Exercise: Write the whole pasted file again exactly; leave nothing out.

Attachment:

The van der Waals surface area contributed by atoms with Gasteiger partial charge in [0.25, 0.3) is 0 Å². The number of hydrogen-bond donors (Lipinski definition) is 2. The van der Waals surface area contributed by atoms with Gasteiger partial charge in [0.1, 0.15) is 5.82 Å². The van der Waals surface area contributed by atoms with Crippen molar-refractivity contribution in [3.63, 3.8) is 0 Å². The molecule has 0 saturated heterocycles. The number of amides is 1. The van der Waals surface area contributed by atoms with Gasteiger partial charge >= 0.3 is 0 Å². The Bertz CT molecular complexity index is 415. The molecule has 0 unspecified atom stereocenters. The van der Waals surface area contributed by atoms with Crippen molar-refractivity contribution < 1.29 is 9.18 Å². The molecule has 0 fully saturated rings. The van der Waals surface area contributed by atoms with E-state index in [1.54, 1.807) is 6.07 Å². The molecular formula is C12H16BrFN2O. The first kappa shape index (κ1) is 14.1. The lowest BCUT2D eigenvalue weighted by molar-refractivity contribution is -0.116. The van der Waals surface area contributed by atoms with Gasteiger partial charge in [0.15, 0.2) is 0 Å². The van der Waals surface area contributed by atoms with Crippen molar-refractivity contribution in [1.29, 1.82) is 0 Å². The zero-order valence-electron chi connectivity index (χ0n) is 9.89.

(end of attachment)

The van der Waals surface area contributed by atoms with Gasteiger partial charge in [0.25, 0.3) is 0 Å². The number of hydrogen-bond donors (Lipinski definition) is 2. The van der Waals surface area contributed by atoms with Gasteiger partial charge in [0.1, 0.15) is 5.82 Å². The van der Waals surface area contributed by atoms with Crippen molar-refractivity contribution in [3.63, 3.8) is 0 Å². The molecule has 0 saturated heterocycles. The number of amides is 1. The van der Waals surface area contributed by atoms with Gasteiger partial charge >= 0.3 is 0 Å². The Bertz CT molecular complexity index is 415. The molecule has 0 unspecified atom stereocenters. The van der Waals surface area contributed by atoms with Crippen molar-refractivity contribution < 1.29 is 9.18 Å². The molecule has 0 fully saturated rings. The van der Waals surface area contributed by atoms with E-state index in [1.54, 1.807) is 6.07 Å². The molecular formula is C12H16BrFN2O. The first kappa shape index (κ1) is 14.1. The lowest BCUT2D eigenvalue weighted by molar-refractivity contribution is -0.116. The van der Waals surface area contributed by atoms with Gasteiger partial charge in [0.15, 0.2) is 0 Å². The van der Waals surface area contributed by atoms with Crippen molar-refractivity contribution in [1.29, 1.82) is 0 Å². The zero-order valence-electron chi connectivity index (χ0n) is 9.89.